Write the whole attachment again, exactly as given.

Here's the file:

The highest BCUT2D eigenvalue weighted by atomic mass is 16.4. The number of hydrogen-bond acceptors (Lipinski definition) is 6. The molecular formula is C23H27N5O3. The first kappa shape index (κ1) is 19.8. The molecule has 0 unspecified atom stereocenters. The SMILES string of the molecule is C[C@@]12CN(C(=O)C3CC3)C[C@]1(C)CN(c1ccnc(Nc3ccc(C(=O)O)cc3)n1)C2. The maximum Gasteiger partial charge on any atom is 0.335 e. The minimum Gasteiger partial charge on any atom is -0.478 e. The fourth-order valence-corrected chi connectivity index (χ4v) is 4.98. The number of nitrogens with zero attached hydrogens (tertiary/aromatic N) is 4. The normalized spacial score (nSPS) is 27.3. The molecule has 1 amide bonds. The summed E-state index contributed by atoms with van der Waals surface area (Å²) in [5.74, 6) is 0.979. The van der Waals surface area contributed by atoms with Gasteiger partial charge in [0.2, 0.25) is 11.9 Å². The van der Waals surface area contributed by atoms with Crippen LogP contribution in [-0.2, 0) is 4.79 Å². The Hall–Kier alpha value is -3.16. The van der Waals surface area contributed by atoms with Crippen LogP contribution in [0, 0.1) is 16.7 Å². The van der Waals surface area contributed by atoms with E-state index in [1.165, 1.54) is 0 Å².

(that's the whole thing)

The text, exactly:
The highest BCUT2D eigenvalue weighted by atomic mass is 16.4. The number of hydrogen-bond acceptors (Lipinski definition) is 6. The molecular formula is C23H27N5O3. The first kappa shape index (κ1) is 19.8. The molecule has 0 unspecified atom stereocenters. The SMILES string of the molecule is C[C@@]12CN(C(=O)C3CC3)C[C@]1(C)CN(c1ccnc(Nc3ccc(C(=O)O)cc3)n1)C2. The maximum Gasteiger partial charge on any atom is 0.335 e. The minimum Gasteiger partial charge on any atom is -0.478 e. The fourth-order valence-corrected chi connectivity index (χ4v) is 4.98. The number of nitrogens with zero attached hydrogens (tertiary/aromatic N) is 4. The normalized spacial score (nSPS) is 27.3. The molecule has 1 amide bonds. The summed E-state index contributed by atoms with van der Waals surface area (Å²) in [5.74, 6) is 0.979. The van der Waals surface area contributed by atoms with Gasteiger partial charge in [0.2, 0.25) is 11.9 Å². The van der Waals surface area contributed by atoms with Crippen LogP contribution in [-0.2, 0) is 4.79 Å². The Hall–Kier alpha value is -3.16. The van der Waals surface area contributed by atoms with Crippen LogP contribution in [0, 0.1) is 16.7 Å². The van der Waals surface area contributed by atoms with E-state index in [1.165, 1.54) is 0 Å².